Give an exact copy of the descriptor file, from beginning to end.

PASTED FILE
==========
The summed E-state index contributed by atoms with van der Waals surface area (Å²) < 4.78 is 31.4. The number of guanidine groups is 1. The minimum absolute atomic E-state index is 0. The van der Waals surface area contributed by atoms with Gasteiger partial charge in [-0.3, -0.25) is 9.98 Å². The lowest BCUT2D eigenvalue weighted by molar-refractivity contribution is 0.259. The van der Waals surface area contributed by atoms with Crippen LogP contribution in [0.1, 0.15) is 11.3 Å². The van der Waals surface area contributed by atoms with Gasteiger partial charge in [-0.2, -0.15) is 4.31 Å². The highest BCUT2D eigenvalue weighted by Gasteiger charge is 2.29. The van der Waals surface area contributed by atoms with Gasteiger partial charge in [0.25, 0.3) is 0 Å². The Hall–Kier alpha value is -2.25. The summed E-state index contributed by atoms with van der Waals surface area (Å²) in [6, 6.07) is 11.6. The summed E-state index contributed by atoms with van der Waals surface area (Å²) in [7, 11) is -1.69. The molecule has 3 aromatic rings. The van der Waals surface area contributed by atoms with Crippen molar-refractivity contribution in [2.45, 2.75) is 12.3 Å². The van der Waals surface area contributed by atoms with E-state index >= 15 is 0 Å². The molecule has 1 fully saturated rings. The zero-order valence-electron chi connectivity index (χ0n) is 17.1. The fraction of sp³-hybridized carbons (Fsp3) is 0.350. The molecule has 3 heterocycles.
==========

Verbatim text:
The summed E-state index contributed by atoms with van der Waals surface area (Å²) < 4.78 is 31.4. The number of guanidine groups is 1. The minimum absolute atomic E-state index is 0. The van der Waals surface area contributed by atoms with Gasteiger partial charge in [-0.3, -0.25) is 9.98 Å². The lowest BCUT2D eigenvalue weighted by molar-refractivity contribution is 0.259. The van der Waals surface area contributed by atoms with Crippen LogP contribution in [0.1, 0.15) is 11.3 Å². The van der Waals surface area contributed by atoms with Gasteiger partial charge in [-0.2, -0.15) is 4.31 Å². The highest BCUT2D eigenvalue weighted by Gasteiger charge is 2.29. The van der Waals surface area contributed by atoms with Gasteiger partial charge in [0.25, 0.3) is 0 Å². The Hall–Kier alpha value is -2.25. The summed E-state index contributed by atoms with van der Waals surface area (Å²) in [6, 6.07) is 11.6. The summed E-state index contributed by atoms with van der Waals surface area (Å²) in [7, 11) is -1.69. The molecule has 3 aromatic rings. The van der Waals surface area contributed by atoms with Crippen molar-refractivity contribution in [2.45, 2.75) is 12.3 Å². The van der Waals surface area contributed by atoms with E-state index >= 15 is 0 Å². The molecule has 1 fully saturated rings. The zero-order valence-electron chi connectivity index (χ0n) is 17.1. The fraction of sp³-hybridized carbons (Fsp3) is 0.350. The molecule has 3 heterocycles.